The Kampala-Entebbe expressway connects Northern Bypass at Busega in the Ugandan capital city of Kampala to the country’s busiest airport, Entebbe International Airport (EBB).

Developed and maintained by the Uganda National Road Authority (UNRA), it is the first-ever toll road in the country.

The Government of Uganda (GoU) began consultation with the Government of the People’s Republic of China for the expressway project in 2009, which aims to improve traffic conditions on both bypass and distributor roads in urban areas, as well as enhance urban development.

Construction on the $476m expressway began in July 2012 and the road was opened to traffic in June 2018.

Kampala-Entebbe Expressway route and design details

The Kampala-Entebbe Expressway has two lanes in each direction and comprises two road sections – a 36.94km-long section and a 12.68km-long link road. The speed limit on the expressway ranges between 50km/h and 100km/h.

The 36.94km-long section is further divided into two parts. The first 24.9km stretch of the section originates at a point on the Kampala Northern Bypass between Busega and Masanafu intersections and runs along the new route before ending at Abayita Ababari Interchange.

The 12.04km section starts at Abayita Ababari Interchange and runs along the existing Kampala-Entebbe road, of which 7.4km was widened and 4.64km upgraded.

The 12.68km-long link road starts from the highway at Kajjansi Interchange and runs eastwards before ending at Munyonyo.

Bridges and interchanges on Kampala-Entebbe expressway

The toll road has four interchanges at Busega, Kajjansi, Mpala and Lwaza. It also features 19 overbridges and 18 underpasses to provide access to the area around the road.

A total of three main toll plazas are built on the expressway at Busega, Mpala and Kajjansi. The Busega toll plaza features six toll gates, while the Mpala and Kajjansi have five gates each.

Two suspension bridges, measuring 200m and 500m in length, were built over the Lubijji swamp in Busega and on the highway near Kyengera, respectively.

The highway also boasts of a 75m-long bridge at Kajjansi and a 1.45m-long suspension bridge over the Nambigirwa swamp. The Nambigirwa bridge is supported by 240 pillars installed to a depth of 55m and has a lifespan of 100 years.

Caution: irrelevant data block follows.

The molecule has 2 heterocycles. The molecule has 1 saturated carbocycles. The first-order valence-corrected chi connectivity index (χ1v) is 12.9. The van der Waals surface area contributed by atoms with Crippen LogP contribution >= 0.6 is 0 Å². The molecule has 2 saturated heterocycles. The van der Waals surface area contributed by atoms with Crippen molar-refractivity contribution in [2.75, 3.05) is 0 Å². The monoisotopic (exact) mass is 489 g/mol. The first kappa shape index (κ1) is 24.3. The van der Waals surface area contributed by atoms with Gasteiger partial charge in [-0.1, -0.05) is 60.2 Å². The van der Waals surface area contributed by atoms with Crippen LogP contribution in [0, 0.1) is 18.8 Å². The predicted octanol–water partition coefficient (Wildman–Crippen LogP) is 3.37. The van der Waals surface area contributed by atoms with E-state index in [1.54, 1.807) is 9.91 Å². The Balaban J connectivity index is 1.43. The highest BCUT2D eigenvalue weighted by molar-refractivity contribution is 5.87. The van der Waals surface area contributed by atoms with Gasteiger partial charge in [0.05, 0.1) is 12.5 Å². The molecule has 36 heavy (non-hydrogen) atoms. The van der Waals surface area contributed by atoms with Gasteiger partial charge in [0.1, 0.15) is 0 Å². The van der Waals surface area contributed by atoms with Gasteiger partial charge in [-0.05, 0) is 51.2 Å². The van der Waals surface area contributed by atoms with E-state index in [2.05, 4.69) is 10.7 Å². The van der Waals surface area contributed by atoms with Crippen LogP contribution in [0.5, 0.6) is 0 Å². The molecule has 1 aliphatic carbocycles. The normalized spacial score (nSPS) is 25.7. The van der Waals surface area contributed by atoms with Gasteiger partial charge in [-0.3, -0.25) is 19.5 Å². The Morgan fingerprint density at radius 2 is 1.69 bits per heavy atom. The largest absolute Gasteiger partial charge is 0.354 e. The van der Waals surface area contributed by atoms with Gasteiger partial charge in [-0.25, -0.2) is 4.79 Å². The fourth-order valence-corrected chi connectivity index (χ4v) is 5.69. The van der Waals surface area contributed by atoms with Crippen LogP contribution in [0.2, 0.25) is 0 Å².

Financing for Kampala-Entebbe Expressway

The Kampala-Entebbe Expressway project was jointly funded by the GoU and the Export-Import Bank of China (Exim Bank).

The GoU provided up to $126m, while the remaining $350m was funded by the China Exim Bank through a preferential buyer credit loan agreement signed with the GoU in May 2011. The credit loan is repayable over a period of 40 years.

The GoU also agreed to pay an additional $40m as compensation to the landowners along the route of the expressway.

Contractors involved

China Communication Construction Company (CCCC) was awarded a design-build contract by UNRA to design and construct the Kampala-Entebbe toll highway in October 2010. Beijing Expressway Supervision (BES) was selected as consulting engineer for the supervision of design and construction in May 2012.

Ugandan consulting firm Project Management and Engineering (PROME) Consultants provided site project management, investigations and laboratory tests, and geotechnical survey services for the expressway between January 2012 and January 2013.

UNRA engaged the International Finance Corporation (IFC) of the World Bank as the transaction adviser for the project.

IMC Worldwide and Vetiver Associates were contracted by IFC to provide preliminary assessment for the toll road.

Benefits of the Kampala-Entebbe toll road

The new Kampala-Entebbe carriageway will ease traffic congestion, which is growing at an estimated annual rate of 4.5% due to increased motorisation in Kampala. It will reduce the travel time for motorists driving from Kampala to Entebbe to 30 minutes as compared to 120 minutes using the existing narrow and congested Kampala-Entebbe road.